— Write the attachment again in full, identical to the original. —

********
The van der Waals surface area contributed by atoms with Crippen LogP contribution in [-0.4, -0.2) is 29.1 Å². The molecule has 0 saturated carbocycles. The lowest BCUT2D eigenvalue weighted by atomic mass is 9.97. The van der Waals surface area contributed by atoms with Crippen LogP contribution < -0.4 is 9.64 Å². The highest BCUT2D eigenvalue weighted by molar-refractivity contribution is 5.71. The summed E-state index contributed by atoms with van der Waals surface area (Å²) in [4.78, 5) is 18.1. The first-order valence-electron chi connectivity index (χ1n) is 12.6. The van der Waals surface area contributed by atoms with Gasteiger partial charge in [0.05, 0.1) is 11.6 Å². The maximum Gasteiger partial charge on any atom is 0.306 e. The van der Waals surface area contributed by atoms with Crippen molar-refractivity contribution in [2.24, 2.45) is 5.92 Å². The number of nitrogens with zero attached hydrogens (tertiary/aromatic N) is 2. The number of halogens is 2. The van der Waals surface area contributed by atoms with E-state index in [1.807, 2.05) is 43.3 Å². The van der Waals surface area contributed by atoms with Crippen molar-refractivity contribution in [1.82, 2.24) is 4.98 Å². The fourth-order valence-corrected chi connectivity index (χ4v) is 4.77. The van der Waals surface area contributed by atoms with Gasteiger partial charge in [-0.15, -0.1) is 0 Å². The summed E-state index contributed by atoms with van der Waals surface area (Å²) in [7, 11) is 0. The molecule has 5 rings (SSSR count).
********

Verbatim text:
The van der Waals surface area contributed by atoms with Crippen LogP contribution in [-0.4, -0.2) is 29.1 Å². The molecule has 0 saturated carbocycles. The lowest BCUT2D eigenvalue weighted by atomic mass is 9.97. The van der Waals surface area contributed by atoms with Crippen LogP contribution < -0.4 is 9.64 Å². The highest BCUT2D eigenvalue weighted by molar-refractivity contribution is 5.71. The summed E-state index contributed by atoms with van der Waals surface area (Å²) in [4.78, 5) is 18.1. The first-order valence-electron chi connectivity index (χ1n) is 12.6. The van der Waals surface area contributed by atoms with Gasteiger partial charge in [0.05, 0.1) is 11.6 Å². The maximum Gasteiger partial charge on any atom is 0.306 e. The van der Waals surface area contributed by atoms with Crippen molar-refractivity contribution in [2.24, 2.45) is 5.92 Å². The number of nitrogens with zero attached hydrogens (tertiary/aromatic N) is 2. The number of halogens is 2. The van der Waals surface area contributed by atoms with E-state index in [1.807, 2.05) is 43.3 Å². The van der Waals surface area contributed by atoms with Crippen molar-refractivity contribution in [1.82, 2.24) is 4.98 Å². The fourth-order valence-corrected chi connectivity index (χ4v) is 4.77. The van der Waals surface area contributed by atoms with Gasteiger partial charge in [-0.15, -0.1) is 0 Å². The summed E-state index contributed by atoms with van der Waals surface area (Å²) in [7, 11) is 0. The molecule has 5 rings (SSSR count).